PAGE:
Tuesday, 19 April 2011

Two wrongs don’t make a right

Iniesta thought he was picking up a one-way ticket to the Bernabeu
UEFA today revealed they are considering banning Andres Iniesta, Barcelona’s midfield maestro, for a further game in this season’s Champions League.

Iniesta picked up a caution for failing to retreat the required distance at a free-kick during the quarter-final first leg against Shakhtar Donetsk, triggering a one-game ban which saw him sit out the second leg in the Ukraine.

Every cloud has a silver lining, and for Iniesta it meant he could return with a clean slate for the semi-final first leg, which turns out to be against El Classico rivals Real Madrid.

The imposed sanction comes after UEFA match officials alleged Iniesta’s faux pas was deliberately incurred.

But Iniesta is only guilty of flouting an absurd rule that needs reviewing.

Article 22 of the Regulations of the Champions League 2010/11 states:

“In case of repeated cautions:

…from the first match in the group stage, a player is suspended for the next competition match after three cautions in three different matches, as well as following any subsequent odd-numbered caution (fifth, seventh, ninth, etc).”

This law is flawed.

It means a player could potentially miss the Champions League final for incurring three misery yellow cards in the ten games it takes to get to Wembley.

That hardly merits a suspension of that magnitude, does it?

Sure, if a player is a menace on the field and is a constant threat to his fellow professionals, one could argue the suspensions are serving their purpose.

But anyone who watches the bread-and-butter of our domestic game, then tunes in to watch Europe’s premier knock-out competition will tell you the referees are far more trigger-happy on the continent.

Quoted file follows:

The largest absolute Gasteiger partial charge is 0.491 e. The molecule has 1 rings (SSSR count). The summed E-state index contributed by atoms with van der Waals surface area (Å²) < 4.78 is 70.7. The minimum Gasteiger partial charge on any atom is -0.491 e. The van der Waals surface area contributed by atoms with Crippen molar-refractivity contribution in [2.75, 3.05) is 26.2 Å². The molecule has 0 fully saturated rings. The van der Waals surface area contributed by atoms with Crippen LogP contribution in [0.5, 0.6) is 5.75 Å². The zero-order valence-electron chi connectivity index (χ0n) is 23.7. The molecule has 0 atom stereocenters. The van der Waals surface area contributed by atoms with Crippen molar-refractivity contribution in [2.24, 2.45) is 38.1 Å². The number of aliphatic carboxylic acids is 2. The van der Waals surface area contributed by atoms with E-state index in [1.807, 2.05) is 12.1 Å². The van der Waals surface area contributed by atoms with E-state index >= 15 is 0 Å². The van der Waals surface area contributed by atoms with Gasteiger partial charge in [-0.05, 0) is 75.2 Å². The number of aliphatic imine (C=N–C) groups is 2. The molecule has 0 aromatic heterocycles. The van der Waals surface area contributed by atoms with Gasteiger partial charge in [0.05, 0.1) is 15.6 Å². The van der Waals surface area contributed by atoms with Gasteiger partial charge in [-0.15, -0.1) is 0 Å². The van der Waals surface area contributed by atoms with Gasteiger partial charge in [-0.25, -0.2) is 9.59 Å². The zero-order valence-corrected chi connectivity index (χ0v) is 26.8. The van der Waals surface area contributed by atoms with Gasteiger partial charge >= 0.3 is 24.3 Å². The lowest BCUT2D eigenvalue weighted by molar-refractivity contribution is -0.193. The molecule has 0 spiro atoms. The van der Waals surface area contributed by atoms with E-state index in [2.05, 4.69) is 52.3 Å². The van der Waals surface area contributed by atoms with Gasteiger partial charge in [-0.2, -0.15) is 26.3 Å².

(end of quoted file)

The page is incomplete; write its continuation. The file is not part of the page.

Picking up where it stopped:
Free-kicks and yellow cards are dished out like hot cakes, just ask Duncan Ferguson how he faired with Pierluigi Collina when Everton flirted with The Champions League in 2005.

A suspension is easily acquired from three innocuous fouls.

Yes, Iniesta’s petulance merited a booking, and the footage does not look good for the gifted Spaniard as he awaits UEFA’s decision on Wednesday.

If the ban is imposed, the Spanish midfielder will sit out the crunch first leg against Real on 27 April at the Santiago Bernabeu.

But Iniesta’s infringement is understandable, considering the baffling rules that are in place.

Why should he have missed the first leg of the semi-final for acquiring three yellow cards?

It is not as if he is a constant threat on the field, in fact he is quite the opposite, and to deny a player of his quality the opportunity to showcase his talents in a game of this magnitude would be farcical to say the least.

Yes the rules are in place, but he has worked within their ludicrous nature to ensue he and his team have the best possible chance of winning a fourth European title.

If UEFA don’t like it, they should flag up their own performance and regulations. Not Iniesta’s.

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